It is no secret that in the customer service industry, the customer is always right and that smiling is a part of the job description. Nonetheless, an intriguing small study was published in the journal Personnel Psychology and it suggests that we should consider the consequences of emotional labor in the workforce as it affects sleep.
Emotional labor can easily be described as being required to display specific feelings or emotions toward customers, co-workers, clients and other people at work, when those feelings aren’t genuine. It’s always great to have happy employees, but when emotions are faked insomnia may be on the rise.
78 bus drivers who were employed at a transit company in the northwestern U.S. were analyzed for 2 weeks. Each driver answered questionnaires before work, after work and right before they tucked into bed at night. The questions inquired about their moods throughout the day, sleep and whether they had faked their emotions during that day by putting on a “mask” or “performance” to display positive feelings.
The results showed that when drivers had faked their emotions at work during the day, he/or she was more likely to experience insomnia that night, compared to the drivers with authentic emotions. Drivers with fake emotions also reported being more distressed, felt emotionally drained at the end of the day and had more conflict with their family at home.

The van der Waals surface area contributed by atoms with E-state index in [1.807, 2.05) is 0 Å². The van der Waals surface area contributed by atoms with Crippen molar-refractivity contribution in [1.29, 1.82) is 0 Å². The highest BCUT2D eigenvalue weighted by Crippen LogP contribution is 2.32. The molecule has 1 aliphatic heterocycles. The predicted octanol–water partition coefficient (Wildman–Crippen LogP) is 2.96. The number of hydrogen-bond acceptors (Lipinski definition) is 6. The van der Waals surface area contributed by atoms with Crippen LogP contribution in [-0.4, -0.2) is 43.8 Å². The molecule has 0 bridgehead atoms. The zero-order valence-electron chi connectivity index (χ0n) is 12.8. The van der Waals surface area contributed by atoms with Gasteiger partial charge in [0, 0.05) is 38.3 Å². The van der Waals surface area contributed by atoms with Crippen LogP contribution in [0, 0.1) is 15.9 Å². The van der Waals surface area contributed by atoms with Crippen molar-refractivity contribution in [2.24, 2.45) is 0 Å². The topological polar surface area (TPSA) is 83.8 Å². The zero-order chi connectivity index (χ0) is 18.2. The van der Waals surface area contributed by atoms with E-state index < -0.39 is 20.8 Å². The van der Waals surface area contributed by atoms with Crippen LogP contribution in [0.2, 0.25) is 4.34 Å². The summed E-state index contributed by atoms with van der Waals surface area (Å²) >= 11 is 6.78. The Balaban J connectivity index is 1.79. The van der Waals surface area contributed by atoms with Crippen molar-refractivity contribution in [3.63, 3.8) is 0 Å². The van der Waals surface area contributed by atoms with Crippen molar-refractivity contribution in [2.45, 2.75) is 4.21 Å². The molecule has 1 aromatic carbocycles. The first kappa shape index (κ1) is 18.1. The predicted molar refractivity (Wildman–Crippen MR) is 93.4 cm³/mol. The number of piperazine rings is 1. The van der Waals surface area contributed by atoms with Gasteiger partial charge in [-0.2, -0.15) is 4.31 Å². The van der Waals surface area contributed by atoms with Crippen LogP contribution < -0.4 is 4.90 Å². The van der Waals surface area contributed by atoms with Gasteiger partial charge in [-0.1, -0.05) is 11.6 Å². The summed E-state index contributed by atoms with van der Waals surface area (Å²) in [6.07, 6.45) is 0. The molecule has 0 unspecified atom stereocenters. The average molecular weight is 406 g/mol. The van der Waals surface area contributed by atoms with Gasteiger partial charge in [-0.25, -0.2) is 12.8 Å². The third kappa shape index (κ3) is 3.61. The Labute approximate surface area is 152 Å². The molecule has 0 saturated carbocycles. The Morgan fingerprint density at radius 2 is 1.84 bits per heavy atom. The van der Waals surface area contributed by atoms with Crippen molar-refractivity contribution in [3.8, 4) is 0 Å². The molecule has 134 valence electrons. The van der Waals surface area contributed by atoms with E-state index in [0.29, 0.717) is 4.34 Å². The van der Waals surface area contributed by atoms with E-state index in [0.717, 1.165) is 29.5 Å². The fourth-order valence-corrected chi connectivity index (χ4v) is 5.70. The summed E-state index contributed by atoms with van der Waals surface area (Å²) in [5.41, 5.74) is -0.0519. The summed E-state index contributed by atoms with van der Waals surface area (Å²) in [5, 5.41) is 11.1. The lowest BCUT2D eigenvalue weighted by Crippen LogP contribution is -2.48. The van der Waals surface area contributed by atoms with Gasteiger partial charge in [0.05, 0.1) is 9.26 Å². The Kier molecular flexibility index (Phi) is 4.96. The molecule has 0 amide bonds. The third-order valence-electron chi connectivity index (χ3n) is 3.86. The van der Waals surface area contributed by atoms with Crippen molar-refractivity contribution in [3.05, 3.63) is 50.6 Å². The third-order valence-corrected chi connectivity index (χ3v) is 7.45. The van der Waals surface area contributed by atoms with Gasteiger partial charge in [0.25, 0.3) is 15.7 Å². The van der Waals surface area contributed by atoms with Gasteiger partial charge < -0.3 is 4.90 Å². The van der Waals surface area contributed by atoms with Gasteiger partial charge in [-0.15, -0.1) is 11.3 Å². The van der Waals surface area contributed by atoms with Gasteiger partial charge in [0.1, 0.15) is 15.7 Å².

On the other hand, those drivers who behaved genuinely, whether they smiled because they felt like it or didn’t smile because they didn’t want to fake their emotions, reported better sleep quality on those nights.
Although he wasn’t involved in this particular study, Doug Pugh, Ph.D, chair of the Department of Management at Virginia Commonwealth University, has conducted previous research on the topic of emotional labor that was used in the new study.
He wrote to The Huffington Post to comment on the results, “The big point of all of this work on ’emotional labor’ — being friendly and pleasant and upbeat as part of your job — is that it is work. It is hard, and it drains people just like physical or mental labor might. But it is often unrecognized as ‘real’ work, so people don’t appreciate the difficult nature of this kind of ‘labor.'”
Pugh suggests that employers allow their employees to have a space where they can drop their fake emotions or create a sense of pride in their ability to mask their negative emotions. It’s important to provide emotional support as much as possible. What do you think of this compelling study? Do you feel differently at the end of the day when you have faked your emotions?